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J Child Neurol. 2003 Nov;18(11):776-85.

Hemimegalencephaly: part 2. Neuropathology suggests a disorder of cellular lineage.

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  • 1Department of Pediatrics (Neurology), Cedars-Sinai Medical Center, Los Angeles, CA 90048, USA. laura.flores@cshs.org

Abstract

Cerebral tissue from hemispherectomy in three children (two 4-month-old girls and one 4-year-old boy) with hemimegalencephaly was studied using histochemical and immunocytochemical markers of neuronal and glial maturation and identity. Histologic abnormalities of cellular growth and cytomorphology, including "balloon cells," were present in both gray and white matter, in addition to disorganized tissue architecture. Cells in the mitotic cycle were absent. Many hypertrophic, atypical cells with enlarged processes exhibited mixed or ambiguous lineage, with immunoreactivity for both glial (glial fibrillary acidic protein [GFAP]; S-100beta) and neuronal proteins (microtubule-associated protein 2 [MAP2], neuronal nuclear antigen, chromogranin A, and neurofilament protein [NFP]). Strong vimentin reactivity was present in neurons, as well as glial cells and cells of mixed lineage, suggesting incomplete maturation. Synaptophysin-reactive axons terminated on a minority of balloon cells and on most heterotopic single neurons in white matter, confirmed by electron microscopy, demonstrating that single heterotopic neurons are not synaptically "isolated," as they may appear; thus, they are capable of contributing to epilepsy. Oligodendrocytes are the least affected cells, at least in some cases. The findings are reminiscent of the hamartomas of tuberous sclerosis. We conclude that hemimegalencephaly is a primary disorder of neuroepithelial lineage and cellular growth. A migratory disturbance contributes to disorderly tissue architecture but is secondary. No pathologic difference is detected between isolated and syndromic forms of hemimegalencephaly.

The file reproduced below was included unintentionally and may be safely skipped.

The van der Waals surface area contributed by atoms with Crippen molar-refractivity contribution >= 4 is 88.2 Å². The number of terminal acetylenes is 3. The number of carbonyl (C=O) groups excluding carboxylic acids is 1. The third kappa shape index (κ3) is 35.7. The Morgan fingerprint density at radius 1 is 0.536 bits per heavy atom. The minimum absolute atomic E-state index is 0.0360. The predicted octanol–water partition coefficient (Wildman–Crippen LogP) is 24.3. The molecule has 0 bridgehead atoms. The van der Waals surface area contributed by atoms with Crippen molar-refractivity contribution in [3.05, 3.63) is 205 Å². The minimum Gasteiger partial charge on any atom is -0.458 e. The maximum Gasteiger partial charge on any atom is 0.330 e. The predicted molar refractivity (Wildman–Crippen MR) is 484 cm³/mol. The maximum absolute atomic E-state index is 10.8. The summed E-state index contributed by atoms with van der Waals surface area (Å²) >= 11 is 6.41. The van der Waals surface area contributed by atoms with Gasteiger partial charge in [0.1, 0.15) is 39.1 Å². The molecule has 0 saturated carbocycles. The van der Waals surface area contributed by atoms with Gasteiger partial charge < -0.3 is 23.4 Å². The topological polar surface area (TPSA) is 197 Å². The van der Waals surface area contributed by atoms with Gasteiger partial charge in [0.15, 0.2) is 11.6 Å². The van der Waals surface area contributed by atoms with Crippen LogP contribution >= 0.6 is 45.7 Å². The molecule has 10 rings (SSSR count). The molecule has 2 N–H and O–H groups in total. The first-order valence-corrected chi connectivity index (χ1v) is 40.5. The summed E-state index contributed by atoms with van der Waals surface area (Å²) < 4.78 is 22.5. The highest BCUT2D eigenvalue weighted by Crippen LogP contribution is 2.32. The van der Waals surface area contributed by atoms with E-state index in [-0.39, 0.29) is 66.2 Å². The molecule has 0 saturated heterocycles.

PMID:
14696906
DOI:
10.1177/08830738030180111101
[PubMed - indexed for MEDLINE]
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